This week the winter birds have really descended upon our bird feeders. With the unseasonably warm temperatures until recently, the yard has been relatively quiet. But after the dusting of snow earlier this week and a cold north wind that blew in, it seems the birds have come out of the “woodwork” (no pun intended) to duke it out at the feeders.
I spent some time today watching them, and as my fellow blogger Karen Chandler noted in her post on January 10, there are definite hierarchies among the species. At our feeders the Cardinals rule and White-Breasted Nuthaches are close behind, with the Tufted Titmouse and Chickadees moving in to feed during the lulls. My favorite woodpeckers also wait for a break in the action to scuttle around, almost slyly, on the side of the tree to get a quick nibble on the suet.
The Dark-Eyed Juncos rarely congregate on the feeders, though, and instead gather underneath where they peacefully clean up the seed that the other birds either overlook or spill. I counted more than 15 Juncos at the feeders this afternoon and watched them take periodic breaks in the trees while the other species fought for domination. I like to think with my personality I would take after the Juncos, looking for a great opportunity while preferring to leave the aggressive territorial displays to others. What bird would you be?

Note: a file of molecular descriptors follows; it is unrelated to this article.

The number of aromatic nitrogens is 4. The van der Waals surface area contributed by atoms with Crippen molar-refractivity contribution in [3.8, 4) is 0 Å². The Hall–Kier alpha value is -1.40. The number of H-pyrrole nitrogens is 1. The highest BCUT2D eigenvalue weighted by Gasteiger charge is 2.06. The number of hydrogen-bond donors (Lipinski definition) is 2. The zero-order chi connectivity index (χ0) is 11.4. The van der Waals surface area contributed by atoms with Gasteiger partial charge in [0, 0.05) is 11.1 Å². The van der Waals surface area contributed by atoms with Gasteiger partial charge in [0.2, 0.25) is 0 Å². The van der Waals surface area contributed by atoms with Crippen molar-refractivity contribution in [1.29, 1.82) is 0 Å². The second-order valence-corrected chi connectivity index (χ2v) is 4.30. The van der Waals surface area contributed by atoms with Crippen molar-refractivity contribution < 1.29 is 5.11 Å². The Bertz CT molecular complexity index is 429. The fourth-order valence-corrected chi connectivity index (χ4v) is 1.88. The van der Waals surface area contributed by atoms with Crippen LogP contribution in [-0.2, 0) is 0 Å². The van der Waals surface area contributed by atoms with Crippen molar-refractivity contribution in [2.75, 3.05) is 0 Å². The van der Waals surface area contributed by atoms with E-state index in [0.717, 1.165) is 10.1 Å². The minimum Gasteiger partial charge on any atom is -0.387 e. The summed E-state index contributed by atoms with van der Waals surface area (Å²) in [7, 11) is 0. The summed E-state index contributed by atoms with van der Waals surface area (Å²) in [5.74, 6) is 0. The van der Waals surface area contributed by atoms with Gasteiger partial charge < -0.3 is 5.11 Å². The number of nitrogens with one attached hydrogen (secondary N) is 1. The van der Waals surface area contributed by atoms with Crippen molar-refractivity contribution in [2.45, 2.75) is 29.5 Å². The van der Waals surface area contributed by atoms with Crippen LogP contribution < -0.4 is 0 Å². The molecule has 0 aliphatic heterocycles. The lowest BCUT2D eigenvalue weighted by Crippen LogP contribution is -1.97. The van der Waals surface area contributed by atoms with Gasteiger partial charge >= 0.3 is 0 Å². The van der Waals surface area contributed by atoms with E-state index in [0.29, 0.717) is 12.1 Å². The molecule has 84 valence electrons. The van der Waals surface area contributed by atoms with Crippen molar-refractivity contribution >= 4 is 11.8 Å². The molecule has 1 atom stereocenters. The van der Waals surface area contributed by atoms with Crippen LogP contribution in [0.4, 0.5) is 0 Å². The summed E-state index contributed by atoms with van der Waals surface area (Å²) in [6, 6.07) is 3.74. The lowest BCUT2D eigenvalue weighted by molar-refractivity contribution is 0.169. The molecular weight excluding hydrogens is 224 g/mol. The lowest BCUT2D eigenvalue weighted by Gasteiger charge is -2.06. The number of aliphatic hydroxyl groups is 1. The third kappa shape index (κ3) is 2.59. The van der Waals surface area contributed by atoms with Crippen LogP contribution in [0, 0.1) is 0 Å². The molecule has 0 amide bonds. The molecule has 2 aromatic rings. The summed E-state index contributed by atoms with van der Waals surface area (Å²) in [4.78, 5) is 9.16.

Cute photo, Tricia! I love to observe the habits of birds at the feeder! I recently saw a Carolina Chickadee and a Titmouse arrive on the feeder at exactly the same moment. They stared at each other for a few seconds before the Chickadee flew away. I have to laugh at the antics sometimes – I guess it doesn’t take much to entertain me!
Thank you for the mention and link to my blog. I have been working on photographing different birds this week. Light and weather have been a frustration, but I’m slowly collecting several photos for a new blog post.
Thank you! I watched the birds today, too, and tried some more shots. I am still waiting for a really sunny day to try my new teleconverter. It drops the f-stop to 5.6 so needs lots of light. I bought it really for the hummingbirds in the summer but hope to get some practice time in this winter. I look forward to your next birding post!
Nice shot Tricia! I think I would be like a Junco and wait in the wings (so to speak) for the opportune time to head to the feeders.
I like to think they are the most intelligent! Not the most timid 🙂
Amazing and so lovely. Thank you, with my love, nia